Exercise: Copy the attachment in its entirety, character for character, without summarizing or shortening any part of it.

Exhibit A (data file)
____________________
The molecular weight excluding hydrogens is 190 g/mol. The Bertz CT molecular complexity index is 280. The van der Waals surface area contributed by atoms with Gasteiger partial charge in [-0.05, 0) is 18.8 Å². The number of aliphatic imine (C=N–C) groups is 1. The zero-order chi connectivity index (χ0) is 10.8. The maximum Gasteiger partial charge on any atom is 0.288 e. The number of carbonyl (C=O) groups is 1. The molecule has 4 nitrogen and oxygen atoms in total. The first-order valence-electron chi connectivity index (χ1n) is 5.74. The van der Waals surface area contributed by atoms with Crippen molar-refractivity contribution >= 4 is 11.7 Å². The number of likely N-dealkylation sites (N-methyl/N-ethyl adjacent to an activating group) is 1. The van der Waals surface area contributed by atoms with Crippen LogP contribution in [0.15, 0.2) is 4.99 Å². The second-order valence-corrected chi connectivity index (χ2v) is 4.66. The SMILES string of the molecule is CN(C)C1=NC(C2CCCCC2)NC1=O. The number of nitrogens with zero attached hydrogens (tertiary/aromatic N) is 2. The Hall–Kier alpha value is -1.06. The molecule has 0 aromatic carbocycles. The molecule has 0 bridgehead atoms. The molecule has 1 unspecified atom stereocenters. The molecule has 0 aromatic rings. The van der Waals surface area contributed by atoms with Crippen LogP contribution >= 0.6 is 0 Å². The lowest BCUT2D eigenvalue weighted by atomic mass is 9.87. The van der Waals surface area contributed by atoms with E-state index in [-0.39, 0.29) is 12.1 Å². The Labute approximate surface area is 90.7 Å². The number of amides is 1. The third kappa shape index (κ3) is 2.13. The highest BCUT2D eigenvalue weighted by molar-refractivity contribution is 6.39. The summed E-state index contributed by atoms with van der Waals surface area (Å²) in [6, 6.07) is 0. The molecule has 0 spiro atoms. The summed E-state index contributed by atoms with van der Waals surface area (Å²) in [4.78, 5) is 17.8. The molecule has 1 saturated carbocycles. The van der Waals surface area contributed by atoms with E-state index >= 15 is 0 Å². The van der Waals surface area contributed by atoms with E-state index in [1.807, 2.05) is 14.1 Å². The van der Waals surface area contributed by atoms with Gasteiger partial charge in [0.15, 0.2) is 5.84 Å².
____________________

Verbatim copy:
The molecular weight excluding hydrogens is 190 g/mol. The Bertz CT molecular complexity index is 280. The van der Waals surface area contributed by atoms with Gasteiger partial charge in [-0.05, 0) is 18.8 Å². The number of aliphatic imine (C=N–C) groups is 1. The zero-order chi connectivity index (χ0) is 10.8. The maximum Gasteiger partial charge on any atom is 0.288 e. The number of carbonyl (C=O) groups is 1. The molecule has 4 nitrogen and oxygen atoms in total. The first-order valence-electron chi connectivity index (χ1n) is 5.74. The van der Waals surface area contributed by atoms with Crippen molar-refractivity contribution >= 4 is 11.7 Å². The number of likely N-dealkylation sites (N-methyl/N-ethyl adjacent to an activating group) is 1. The van der Waals surface area contributed by atoms with Crippen LogP contribution in [0.15, 0.2) is 4.99 Å². The second-order valence-corrected chi connectivity index (χ2v) is 4.66. The SMILES string of the molecule is CN(C)C1=NC(C2CCCCC2)NC1=O. The number of nitrogens with zero attached hydrogens (tertiary/aromatic N) is 2. The Hall–Kier alpha value is -1.06. The molecule has 0 aromatic carbocycles. The molecule has 0 bridgehead atoms. The molecule has 1 unspecified atom stereocenters. The molecule has 0 aromatic rings. The van der Waals surface area contributed by atoms with Crippen LogP contribution >= 0.6 is 0 Å². The lowest BCUT2D eigenvalue weighted by atomic mass is 9.87. The van der Waals surface area contributed by atoms with E-state index in [-0.39, 0.29) is 12.1 Å². The Labute approximate surface area is 90.7 Å². The number of amides is 1. The third kappa shape index (κ3) is 2.13. The highest BCUT2D eigenvalue weighted by molar-refractivity contribution is 6.39. The summed E-state index contributed by atoms with van der Waals surface area (Å²) in [6, 6.07) is 0. The molecule has 0 spiro atoms. The summed E-state index contributed by atoms with van der Waals surface area (Å²) in [4.78, 5) is 17.8. The molecule has 1 saturated carbocycles. The van der Waals surface area contributed by atoms with E-state index >= 15 is 0 Å². The van der Waals surface area contributed by atoms with E-state index in [1.807, 2.05) is 14.1 Å². The van der Waals surface area contributed by atoms with Gasteiger partial charge in [0.15, 0.2) is 5.84 Å².